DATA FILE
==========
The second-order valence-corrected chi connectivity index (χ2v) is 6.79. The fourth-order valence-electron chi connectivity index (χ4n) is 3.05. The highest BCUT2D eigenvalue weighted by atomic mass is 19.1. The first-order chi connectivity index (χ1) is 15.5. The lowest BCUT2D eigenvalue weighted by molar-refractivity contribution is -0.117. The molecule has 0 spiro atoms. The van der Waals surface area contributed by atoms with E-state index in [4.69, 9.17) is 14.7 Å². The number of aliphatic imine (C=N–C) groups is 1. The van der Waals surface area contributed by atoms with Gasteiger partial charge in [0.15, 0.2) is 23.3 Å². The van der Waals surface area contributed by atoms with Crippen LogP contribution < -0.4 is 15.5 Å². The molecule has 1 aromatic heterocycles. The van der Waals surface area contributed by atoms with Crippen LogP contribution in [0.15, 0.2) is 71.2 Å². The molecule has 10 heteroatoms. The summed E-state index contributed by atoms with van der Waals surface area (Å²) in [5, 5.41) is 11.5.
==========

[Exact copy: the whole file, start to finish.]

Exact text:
The second-order valence-corrected chi connectivity index (χ2v) is 6.79. The fourth-order valence-electron chi connectivity index (χ4n) is 3.05. The highest BCUT2D eigenvalue weighted by atomic mass is 19.1. The first-order chi connectivity index (χ1) is 15.5. The lowest BCUT2D eigenvalue weighted by molar-refractivity contribution is -0.117. The molecule has 0 spiro atoms. The van der Waals surface area contributed by atoms with E-state index in [4.69, 9.17) is 14.7 Å². The number of aliphatic imine (C=N–C) groups is 1. The van der Waals surface area contributed by atoms with Gasteiger partial charge in [0.15, 0.2) is 23.3 Å². The van der Waals surface area contributed by atoms with Crippen LogP contribution < -0.4 is 15.5 Å². The molecule has 1 aromatic heterocycles. The van der Waals surface area contributed by atoms with Crippen LogP contribution in [0.15, 0.2) is 71.2 Å². The molecule has 10 heteroatoms. The summed E-state index contributed by atoms with van der Waals surface area (Å²) in [5, 5.41) is 11.5.